Geology As Destiny
It has been said that geography is destiny. The places where we live shape our economic, social, cultural and natural environment. If this is true, then what underlies all geography must also be of immense importance.
That makes geology the foundation upon which our world is built. It literally undergirds everything civilization is built upon. One of the best places to grasp geology’s influence on a place is along the northern shore of Lake Balaton at Badacsony.
Here the 437 meter high (1,433 feet) Badascony Mountain looms above the village and vineyards which stretch all the way down to the water of Balaton. Along its slopes, the rich residue of volcanos from five million years ago washes downward.
These extremely fertile soils are part of a magnificent microclimate. The interplay of earth, air and water at Badscony has created to one of the great wine growing regions in Hungary.Most famously, Kéknyelű (Blue Stem) grapes are raised in this area.
This is the only place in the world where this white Hungarian grape is cultivated. Even so, because Kéknyelű vines need just the right conditions to thrive and take up twice the amount of land as other varieties of grape, many vintners have reduced or altogether given up cultivation of Kéknyelű.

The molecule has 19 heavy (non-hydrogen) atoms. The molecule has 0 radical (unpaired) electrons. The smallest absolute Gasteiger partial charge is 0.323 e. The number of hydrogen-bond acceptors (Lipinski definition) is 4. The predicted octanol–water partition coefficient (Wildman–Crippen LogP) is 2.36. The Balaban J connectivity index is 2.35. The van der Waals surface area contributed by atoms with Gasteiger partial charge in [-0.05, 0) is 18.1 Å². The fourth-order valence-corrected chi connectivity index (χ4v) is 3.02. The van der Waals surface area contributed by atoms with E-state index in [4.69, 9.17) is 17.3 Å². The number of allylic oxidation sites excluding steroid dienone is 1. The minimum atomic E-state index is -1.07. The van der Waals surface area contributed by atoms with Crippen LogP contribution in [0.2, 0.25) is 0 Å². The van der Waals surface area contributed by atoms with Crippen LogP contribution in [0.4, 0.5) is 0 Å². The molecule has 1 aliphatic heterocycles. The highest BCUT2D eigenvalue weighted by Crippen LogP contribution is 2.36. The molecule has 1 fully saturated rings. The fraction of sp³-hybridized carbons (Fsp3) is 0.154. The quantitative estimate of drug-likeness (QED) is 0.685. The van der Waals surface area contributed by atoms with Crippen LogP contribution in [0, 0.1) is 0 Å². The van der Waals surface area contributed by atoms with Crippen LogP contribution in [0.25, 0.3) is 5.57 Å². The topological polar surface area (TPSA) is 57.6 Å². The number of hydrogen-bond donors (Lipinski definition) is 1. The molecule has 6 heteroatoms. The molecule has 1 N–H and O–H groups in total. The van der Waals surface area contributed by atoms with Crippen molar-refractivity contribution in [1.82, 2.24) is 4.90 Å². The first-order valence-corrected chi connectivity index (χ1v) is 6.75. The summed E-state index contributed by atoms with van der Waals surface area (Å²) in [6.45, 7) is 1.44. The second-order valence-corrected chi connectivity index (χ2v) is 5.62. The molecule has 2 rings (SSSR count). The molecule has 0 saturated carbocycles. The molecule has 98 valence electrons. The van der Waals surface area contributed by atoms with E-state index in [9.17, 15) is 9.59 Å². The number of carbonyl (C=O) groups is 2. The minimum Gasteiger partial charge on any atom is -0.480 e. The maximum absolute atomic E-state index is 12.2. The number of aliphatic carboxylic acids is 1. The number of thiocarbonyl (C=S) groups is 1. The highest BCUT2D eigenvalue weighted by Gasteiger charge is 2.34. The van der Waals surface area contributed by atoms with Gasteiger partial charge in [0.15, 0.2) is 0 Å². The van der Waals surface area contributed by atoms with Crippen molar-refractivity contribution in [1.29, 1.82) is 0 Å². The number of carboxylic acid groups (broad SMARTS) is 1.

Fortunately there is still enough of this rare grape being grown. A bottle of this robust, smoky wine can be procured with ease in the village. It is not just the economic imperative which threatens the cultivation of Kéknyelű.
Climate change looms ever larger in areas that rely on micro climates for their livelihood. The slightest change in temperature or precipitation levels could lead to disastrous consequences threatening this fertile land.
Considering that wine cultivation has occurred here since Roman times – almost two thousand years ago – the idea that it could possibly be threatened is enough to get the attention of the most hardened skeptics.
The interplay of the earth with atmospheric conditions could give rise to new upheavals, leading to yet another evolution of the land. What the future holds for this landscape is a question we may soon get the answer to. Geology is truly destiny at Badacsony.
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